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Births Deaths Marriages, Enslaved People, Maternal Kin, North Carolina, Other Documents

Where did they go?, no. 3: more McConnaugheys.

Simon, 57, $200 (rheumatism). Ceasar, 54, $400 (“crip.”). Perry, 45, $300 (“bad rupt.”). Isaac, 36, $1400. Charles, 32, $1450. Nelson, 32, $1450. Edward, 32, $1450. George, 31, $1450. Ellick, 26, $1500. Henry, 17, $1500. Thom, 14, $1200. Giles, 14, $1200. Dallas, 7, $400. Alfred, 4, $300. John, 25, $1500. Juber, 24, $1500. Nancy, 36, $1000. Ritta, 32, $1100. Harried, 23, $1200. Liza, 23, $1200. Laura, 11, $650. Louisa, 8, $400. Jennie, 4, $250. Ellen, 5 mo., $100. Allice, 3 mo., $200.

As did his brother John M. McConnaughey, James C. McConnaughey was required to pay taxes on the slaves enumerated by a Confederate tax assessor canvassing Rowan County, North Carolina, in 1863. James reported owning the 25 people listed above, whose total value was just over $23,000.  What were their links to one another? What were their links to John M. McConnaughey’s slaves?

Cohabitation records shed some light. In 1866, North Carolina afforded freedmen the right to legalize marriages made during slavery by appearing before county justices of the peace to register their relationships. Rowan County cohabitation registers not only record the names of the parties and the length of their marriage, but the former owners of each party. Listed below are registrants who named one of the McConnaugheys (John, James, or James’ son Joseph) as an owner:

George Hall (Dr. Joseph McConnaughey) and Mary Cowan (N.N. Nixon). 3 years.

Simon Hall (James C. McConnaughey) and Nancy McConnaughey (James C. McConnaughey). 20 years.

David Litaker (Elizabeth Litaker) and Hagar McConnaughey (John M. McConnaughey). 13 years.

Abram McConnaughey (John M. McConnaughey) and Eliza Barger (John Barger). 6 years.

Charles McConnaughey (James C. McConnaughey) and Lucinda Kerr (Dr. [illegible] Kerr). 15 years.

Edward McConnaughey (James C. McConnaughey) and Loretta McConnaughey (James C. McConnaughey). 4 years.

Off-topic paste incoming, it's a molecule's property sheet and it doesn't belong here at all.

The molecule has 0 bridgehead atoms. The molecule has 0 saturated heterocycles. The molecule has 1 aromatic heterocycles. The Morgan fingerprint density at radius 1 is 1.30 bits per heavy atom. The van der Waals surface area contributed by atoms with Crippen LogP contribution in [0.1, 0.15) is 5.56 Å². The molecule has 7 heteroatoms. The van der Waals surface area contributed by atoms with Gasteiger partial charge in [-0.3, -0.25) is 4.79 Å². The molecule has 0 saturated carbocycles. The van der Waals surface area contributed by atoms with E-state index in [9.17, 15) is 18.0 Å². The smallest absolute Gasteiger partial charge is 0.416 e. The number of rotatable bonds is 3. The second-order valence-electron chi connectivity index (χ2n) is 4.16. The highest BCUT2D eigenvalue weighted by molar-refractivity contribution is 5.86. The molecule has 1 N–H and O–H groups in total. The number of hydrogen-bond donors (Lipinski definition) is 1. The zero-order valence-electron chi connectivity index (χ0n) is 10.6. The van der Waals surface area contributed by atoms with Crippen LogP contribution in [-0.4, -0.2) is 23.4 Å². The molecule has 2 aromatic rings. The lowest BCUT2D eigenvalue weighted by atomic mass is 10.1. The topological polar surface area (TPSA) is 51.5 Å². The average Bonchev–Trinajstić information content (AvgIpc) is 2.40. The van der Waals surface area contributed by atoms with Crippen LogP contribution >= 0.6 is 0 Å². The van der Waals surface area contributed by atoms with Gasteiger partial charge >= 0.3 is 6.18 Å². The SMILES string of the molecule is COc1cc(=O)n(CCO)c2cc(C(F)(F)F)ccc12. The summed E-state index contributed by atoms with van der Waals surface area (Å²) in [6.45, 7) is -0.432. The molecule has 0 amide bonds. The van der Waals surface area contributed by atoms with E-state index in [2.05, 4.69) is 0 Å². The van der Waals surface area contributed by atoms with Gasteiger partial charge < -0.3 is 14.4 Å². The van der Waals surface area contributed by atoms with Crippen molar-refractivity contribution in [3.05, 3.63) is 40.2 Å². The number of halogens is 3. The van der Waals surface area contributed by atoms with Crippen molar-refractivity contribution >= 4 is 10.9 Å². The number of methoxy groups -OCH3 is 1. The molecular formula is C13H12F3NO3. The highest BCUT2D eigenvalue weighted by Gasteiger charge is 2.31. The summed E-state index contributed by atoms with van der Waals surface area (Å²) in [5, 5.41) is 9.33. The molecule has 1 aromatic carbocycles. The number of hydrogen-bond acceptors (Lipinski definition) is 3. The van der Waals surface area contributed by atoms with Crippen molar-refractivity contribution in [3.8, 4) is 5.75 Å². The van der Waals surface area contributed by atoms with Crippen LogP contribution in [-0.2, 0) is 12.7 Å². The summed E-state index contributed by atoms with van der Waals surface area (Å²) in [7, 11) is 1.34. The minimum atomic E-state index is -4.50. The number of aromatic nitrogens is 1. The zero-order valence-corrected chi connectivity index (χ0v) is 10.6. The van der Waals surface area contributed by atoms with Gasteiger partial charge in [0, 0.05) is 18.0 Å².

Nelson McConnaughey (James C. McConnaughey) and Martha Graham (James C. McConnaughey). 11 years.

Isaac McCorkle (Dr. Joseph McConnaughey) and Ann Kerr (George C. Barnes). 14 years.

George Washington Miller (John M. McConnaughey) and Eliza Catherine Kerr (John M. McConnaughey). 9 years.

Hezekiah Mitchell (Lueco Mitchell) and Louisiana McConnaughey (John M. McConnaughey). 6 years.

Except Martha Graham, the seven freedmen and women who named James C. McConnaughey as their former master are readily identifiable in his 1863 tax assessment. The two who named Joseph (George Hall and Isaac McCorkle) also appear to have been listed with James’ slaves in 1863. (There was no tax listing for Joseph McConnaughey, who did not inherit slaves from his father until 1864.)

Later Rowan County marriage records also disclose family relationships among McConnaughey’s bondsmen. These documents reveal that Simon Hall (who also used the name McConnaughey) and Nancy McConnaughey’s children included the 17 year-old Henry, 14 year-old Giles, 8 year-old Louisa, and probably 4 year-old Jennie listed in 1863. Further, when Jupiter “Juber” McConnaughey married in 1870, he listed his parents as Simon Hall and Cynthia McConnaughey. The age gap between Simon and Nancy suggests that she was his second wife, and Cynthia McConnaughey may have been first.